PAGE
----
Targeting the SARS-COV-2 RNA genome with small molecule binders and ribonuclease targeting chimera (RiboTAC) degraders

Hafeez S. Haniff, Yuquan Tong, Xiaohui Liu, Jonathan L. Chen, Blessy M. Suresh, Ryan J. Andrews, Jake M. Peterson, Collin A. O'Leary, Raphael I. Benhamou, Walter N. Moss, Matthew D. Disney*

*Corresponding author for this work

Research output: Contribution to journalArticlepeer-review

121 Scopus citations


COVID-19 is a global pandemic, thus requiring multiple strategies to develop modalities against it. Herein, we designed multiple bioactive small molecules that target a functional structure within the SARS-CoV-2's RNA genome, the causative agent of COVID-19. An analysis to characterize the structure of the RNA genome provided a revised model of the SARS-CoV-2 frameshifting element, in particular its attenuator hairpin. By studying an RNA-focused small molecule collection, we identified a drug-like small molecule (C5) that avidly binds to the revised attenuator hairpin structure with a Kd of 11 nM. The compound stabilizes the hairpin's folded state and impairs frameshifting in cells. The ligand was further elaborated into a ribonuclease targeting chimera (RIBOTAC) to recruit a cellular ribonuclease to destroy the viral genome (C5-RIBOTAC) and into a covalent molecule (C5-Chem-CLIP) that validated direct target engagement and demonstrated its specificity for the viral RNA, as compared to highly expressed host mRNAs. The RIBOTAC lead optimization strategy improved the bioactivity of the compound at least 10-fold. Collectively, these studies demonstrate that the SARS-CoV-2 RNA genome should be considered druggable.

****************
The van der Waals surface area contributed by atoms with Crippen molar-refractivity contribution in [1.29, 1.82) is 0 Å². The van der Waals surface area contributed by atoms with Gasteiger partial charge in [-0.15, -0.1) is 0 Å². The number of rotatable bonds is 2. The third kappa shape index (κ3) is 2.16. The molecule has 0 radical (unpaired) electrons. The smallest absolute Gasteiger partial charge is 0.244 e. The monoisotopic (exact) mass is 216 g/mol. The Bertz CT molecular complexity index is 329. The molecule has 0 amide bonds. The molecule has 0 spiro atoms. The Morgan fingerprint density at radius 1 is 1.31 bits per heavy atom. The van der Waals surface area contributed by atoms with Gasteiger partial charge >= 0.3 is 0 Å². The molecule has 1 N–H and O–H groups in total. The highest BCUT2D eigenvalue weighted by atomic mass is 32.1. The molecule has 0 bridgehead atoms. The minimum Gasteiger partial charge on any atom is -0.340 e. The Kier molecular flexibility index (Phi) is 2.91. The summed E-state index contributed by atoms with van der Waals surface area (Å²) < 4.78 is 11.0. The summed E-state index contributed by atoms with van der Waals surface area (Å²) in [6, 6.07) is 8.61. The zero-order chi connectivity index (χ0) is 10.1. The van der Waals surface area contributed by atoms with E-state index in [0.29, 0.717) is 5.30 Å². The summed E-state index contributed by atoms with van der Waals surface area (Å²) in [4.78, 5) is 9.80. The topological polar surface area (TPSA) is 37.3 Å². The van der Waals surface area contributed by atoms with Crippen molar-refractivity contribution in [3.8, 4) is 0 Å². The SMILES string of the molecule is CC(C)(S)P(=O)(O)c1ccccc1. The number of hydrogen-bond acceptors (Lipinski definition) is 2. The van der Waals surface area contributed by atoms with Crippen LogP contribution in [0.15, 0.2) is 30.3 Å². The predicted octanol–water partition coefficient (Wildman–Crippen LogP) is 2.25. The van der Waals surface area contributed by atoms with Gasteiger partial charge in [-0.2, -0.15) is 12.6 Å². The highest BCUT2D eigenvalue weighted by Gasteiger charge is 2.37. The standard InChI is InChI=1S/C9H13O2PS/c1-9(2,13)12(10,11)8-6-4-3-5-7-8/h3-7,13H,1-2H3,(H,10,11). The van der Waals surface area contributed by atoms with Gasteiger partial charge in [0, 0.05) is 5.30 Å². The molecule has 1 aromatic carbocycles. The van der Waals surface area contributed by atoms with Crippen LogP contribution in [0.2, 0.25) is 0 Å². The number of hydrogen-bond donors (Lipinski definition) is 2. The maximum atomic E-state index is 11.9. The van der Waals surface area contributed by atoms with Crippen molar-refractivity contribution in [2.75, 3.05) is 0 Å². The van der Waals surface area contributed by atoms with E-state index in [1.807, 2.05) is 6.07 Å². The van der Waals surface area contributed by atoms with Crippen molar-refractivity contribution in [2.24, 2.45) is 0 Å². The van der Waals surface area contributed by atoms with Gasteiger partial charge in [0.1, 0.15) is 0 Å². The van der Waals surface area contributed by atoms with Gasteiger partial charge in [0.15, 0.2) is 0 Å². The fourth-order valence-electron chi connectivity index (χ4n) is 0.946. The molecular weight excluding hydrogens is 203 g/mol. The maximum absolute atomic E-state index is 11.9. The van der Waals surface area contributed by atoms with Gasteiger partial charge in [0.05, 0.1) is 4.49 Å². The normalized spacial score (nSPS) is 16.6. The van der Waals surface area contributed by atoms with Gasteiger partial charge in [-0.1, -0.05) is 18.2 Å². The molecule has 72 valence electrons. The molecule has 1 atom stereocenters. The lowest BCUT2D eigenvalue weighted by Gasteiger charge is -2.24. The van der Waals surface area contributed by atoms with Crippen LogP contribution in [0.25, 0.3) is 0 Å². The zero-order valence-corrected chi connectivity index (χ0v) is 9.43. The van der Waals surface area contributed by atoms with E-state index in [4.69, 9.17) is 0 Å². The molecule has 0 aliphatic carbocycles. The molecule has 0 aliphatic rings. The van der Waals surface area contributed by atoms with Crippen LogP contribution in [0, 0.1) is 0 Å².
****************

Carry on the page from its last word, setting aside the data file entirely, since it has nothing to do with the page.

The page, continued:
Original languageAmerican English
Pages (from-to)1713-1721
Number of pages9
JournalACS Central Science
Issue number10
StatePublished - 28 Oct 2020
Externally publishedYes

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© 2020 American Chemical Society


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